Actually, I will be reporting on a production of the Zurich Opera,
under the direction of Franz Welser-Mo"st, but brought to the Theatre
du Chatelet this week for its Paris premiere: Schubert's opera FIERRABRAS.
Schubert wrote a number of operas but he was not notably successful in
getting them produced--as was also the case with his symphonies. When
he wrote Fierrabras, a "heroic-romantic" opera in three acts, with a
libretto by Josef Kupelwieser, in 1823, he had already written fifteen
works for the stage, but only two had been performed. This was due to
be put on, but a personal scandal involving Kupelweiser, who was also a
theatre manager, saw a promised performance scrubbed. A partial concert
version was given in Vienna in 1958. A much-cut stage version was put
on for the centenary of Schubert's birth, in 1897 in Karlsruhe. The
program book says there was no further interest for another eighty years.
Not sure what happened then, but another (concert?) performance by Claudio
Abbado, the Chamber Orchestra of Europe and the Arnold Schoenberg Chorus
is scheduled for a festival in Vienna May 12-June 18 this spring.
THE PLOT involves Charlemagne, his daughter, Emma; two of his nobles,
Eginhard and Roland; two Moors, Fierrabras and his sister Florinda, in
love with Emma and Roland respectively. Eginhard also loves Emma and
she loves him. At the end four of these are happily united, with
Fierrabras' love unrequited. The Moors become Christian along the way,
though (incurring their father's denunciation), which makes one wonder
about the tactfulness of producing this right now, but I really don't
want to go there. The final scene is a preposterous rescue scene in
which a large group of ladies, rather than warriors, make a grand entrance.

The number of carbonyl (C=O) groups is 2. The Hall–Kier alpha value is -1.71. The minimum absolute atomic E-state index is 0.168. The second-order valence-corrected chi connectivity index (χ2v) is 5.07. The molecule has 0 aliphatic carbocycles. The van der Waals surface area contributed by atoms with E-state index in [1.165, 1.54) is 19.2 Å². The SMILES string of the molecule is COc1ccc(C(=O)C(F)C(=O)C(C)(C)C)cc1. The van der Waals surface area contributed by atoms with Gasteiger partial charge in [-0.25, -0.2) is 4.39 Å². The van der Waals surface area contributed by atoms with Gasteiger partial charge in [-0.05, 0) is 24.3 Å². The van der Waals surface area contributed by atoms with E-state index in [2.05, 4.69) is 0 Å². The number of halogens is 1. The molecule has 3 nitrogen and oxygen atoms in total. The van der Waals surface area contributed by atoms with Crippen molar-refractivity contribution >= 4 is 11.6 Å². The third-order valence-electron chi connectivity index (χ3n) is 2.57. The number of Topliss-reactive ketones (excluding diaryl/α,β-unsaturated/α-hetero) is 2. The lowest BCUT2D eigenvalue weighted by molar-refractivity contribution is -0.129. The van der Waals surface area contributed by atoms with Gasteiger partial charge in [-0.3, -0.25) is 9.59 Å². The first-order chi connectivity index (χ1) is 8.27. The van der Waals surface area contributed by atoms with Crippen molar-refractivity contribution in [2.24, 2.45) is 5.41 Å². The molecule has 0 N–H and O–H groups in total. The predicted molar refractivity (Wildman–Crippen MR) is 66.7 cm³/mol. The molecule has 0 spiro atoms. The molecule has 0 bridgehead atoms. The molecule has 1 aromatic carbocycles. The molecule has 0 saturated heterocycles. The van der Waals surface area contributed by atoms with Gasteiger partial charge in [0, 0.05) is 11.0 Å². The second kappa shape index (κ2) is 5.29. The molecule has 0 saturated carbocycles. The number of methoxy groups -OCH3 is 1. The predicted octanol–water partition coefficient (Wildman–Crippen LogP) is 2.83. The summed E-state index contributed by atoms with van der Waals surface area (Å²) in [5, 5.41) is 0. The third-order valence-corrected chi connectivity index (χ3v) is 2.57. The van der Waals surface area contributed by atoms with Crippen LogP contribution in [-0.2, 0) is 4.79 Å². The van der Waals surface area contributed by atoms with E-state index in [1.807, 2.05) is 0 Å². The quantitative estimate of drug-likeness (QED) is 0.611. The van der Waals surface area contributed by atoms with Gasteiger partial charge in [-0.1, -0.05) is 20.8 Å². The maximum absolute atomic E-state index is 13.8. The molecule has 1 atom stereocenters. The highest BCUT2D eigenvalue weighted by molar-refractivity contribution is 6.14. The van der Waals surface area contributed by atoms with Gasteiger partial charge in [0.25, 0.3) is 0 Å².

The language is very much German, clearly enunciated and accompanied
with French side-titles (too small to read from where I was toward the
rear of the floor, and too culturally jarring to attend to anyway.)
THE PRODUCTION is strange. Schubert appears as an actor on stage
throughout, along with an enormous--and I mean huge--piano and piano
bench, which my wife Jean suggests means that Schubert's music is bigger
than he is. Perhaps so; I found this prop obtrusive. There are also
dozens of closets to the rear and right, from which and into which
Schubert pulls and pushes his--sometimes blindfolded--characters. The
action suggests a rehearsal, or perhaps the creative process of producing
the opera and its music, which is handed to various singers a page at a
time, and sometimes they tear it up.
THE MUSIC makes it worthwhile to produce, or at least perform, this
opera. There is no doubt about Schubert's ability to write for the voice
or orchestra. What it sounds like is a combination of lieder, marches,
operatic style including duets and trios, and choruses which, perhaps
amazingly, sound somewhat like the choral music of Brahms written many
years later. There were fanfares echoing the offstage trumpet calls in
Fidelio, no doubt in conscious imitation.
THE PERFORMANCES were excellent. The orchestra was more than adequate.
Juliane Banse, as Emma, was very fine, as was Twyla Robinson as Florinda,
and the men had strong good voices. The chorus was substantial and well